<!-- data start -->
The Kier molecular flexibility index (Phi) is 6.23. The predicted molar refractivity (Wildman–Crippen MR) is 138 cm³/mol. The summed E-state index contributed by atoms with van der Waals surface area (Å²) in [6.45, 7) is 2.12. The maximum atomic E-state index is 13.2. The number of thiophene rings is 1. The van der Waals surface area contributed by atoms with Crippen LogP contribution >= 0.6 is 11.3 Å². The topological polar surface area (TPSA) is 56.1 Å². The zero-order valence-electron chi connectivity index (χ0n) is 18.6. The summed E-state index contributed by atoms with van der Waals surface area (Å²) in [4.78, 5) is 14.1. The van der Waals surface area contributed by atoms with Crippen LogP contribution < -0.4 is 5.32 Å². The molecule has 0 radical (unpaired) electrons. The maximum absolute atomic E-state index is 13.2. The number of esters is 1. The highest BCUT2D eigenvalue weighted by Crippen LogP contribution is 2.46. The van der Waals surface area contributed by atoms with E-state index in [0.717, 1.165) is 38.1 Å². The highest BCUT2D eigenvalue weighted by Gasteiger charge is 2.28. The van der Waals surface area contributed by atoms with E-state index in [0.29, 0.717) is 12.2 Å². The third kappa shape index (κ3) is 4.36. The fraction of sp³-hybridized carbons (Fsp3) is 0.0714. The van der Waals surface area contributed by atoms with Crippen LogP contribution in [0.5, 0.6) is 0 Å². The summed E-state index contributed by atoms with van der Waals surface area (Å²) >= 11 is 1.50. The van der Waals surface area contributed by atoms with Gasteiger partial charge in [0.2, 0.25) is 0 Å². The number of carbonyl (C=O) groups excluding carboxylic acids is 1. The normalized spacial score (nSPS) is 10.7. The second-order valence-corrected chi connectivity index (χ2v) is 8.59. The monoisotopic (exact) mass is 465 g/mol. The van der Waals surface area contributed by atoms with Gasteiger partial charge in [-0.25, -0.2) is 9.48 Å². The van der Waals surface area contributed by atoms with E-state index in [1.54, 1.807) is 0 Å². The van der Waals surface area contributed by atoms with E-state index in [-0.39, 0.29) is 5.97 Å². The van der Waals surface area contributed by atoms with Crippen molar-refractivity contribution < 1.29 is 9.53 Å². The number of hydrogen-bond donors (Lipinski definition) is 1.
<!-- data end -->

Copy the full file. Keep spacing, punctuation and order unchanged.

The Kier molecular flexibility index (Phi) is 6.23. The predicted molar refractivity (Wildman–Crippen MR) is 138 cm³/mol. The summed E-state index contributed by atoms with van der Waals surface area (Å²) in [6.45, 7) is 2.12. The maximum atomic E-state index is 13.2. The number of thiophene rings is 1. The van der Waals surface area contributed by atoms with Crippen LogP contribution >= 0.6 is 11.3 Å². The topological polar surface area (TPSA) is 56.1 Å². The zero-order valence-electron chi connectivity index (χ0n) is 18.6. The summed E-state index contributed by atoms with van der Waals surface area (Å²) in [4.78, 5) is 14.1. The van der Waals surface area contributed by atoms with Crippen LogP contribution < -0.4 is 5.32 Å². The molecule has 0 radical (unpaired) electrons. The maximum absolute atomic E-state index is 13.2. The number of esters is 1. The highest BCUT2D eigenvalue weighted by Crippen LogP contribution is 2.46. The van der Waals surface area contributed by atoms with E-state index in [0.717, 1.165) is 38.1 Å². The highest BCUT2D eigenvalue weighted by Gasteiger charge is 2.28. The van der Waals surface area contributed by atoms with E-state index in [0.29, 0.717) is 12.2 Å². The third kappa shape index (κ3) is 4.36. The fraction of sp³-hybridized carbons (Fsp3) is 0.0714. The van der Waals surface area contributed by atoms with Crippen LogP contribution in [0.5, 0.6) is 0 Å². The summed E-state index contributed by atoms with van der Waals surface area (Å²) >= 11 is 1.50. The van der Waals surface area contributed by atoms with Gasteiger partial charge in [0.2, 0.25) is 0 Å². The number of carbonyl (C=O) groups excluding carboxylic acids is 1. The normalized spacial score (nSPS) is 10.7. The second-order valence-corrected chi connectivity index (χ2v) is 8.59. The monoisotopic (exact) mass is 465 g/mol. The van der Waals surface area contributed by atoms with Gasteiger partial charge in [-0.25, -0.2) is 9.48 Å². The van der Waals surface area contributed by atoms with E-state index in [1.54, 1.807) is 0 Å². The van der Waals surface area contributed by atoms with E-state index in [-0.39, 0.29) is 5.97 Å². The van der Waals surface area contributed by atoms with Crippen molar-refractivity contribution < 1.29 is 9.53 Å². The number of hydrogen-bond donors (Lipinski definition) is 1.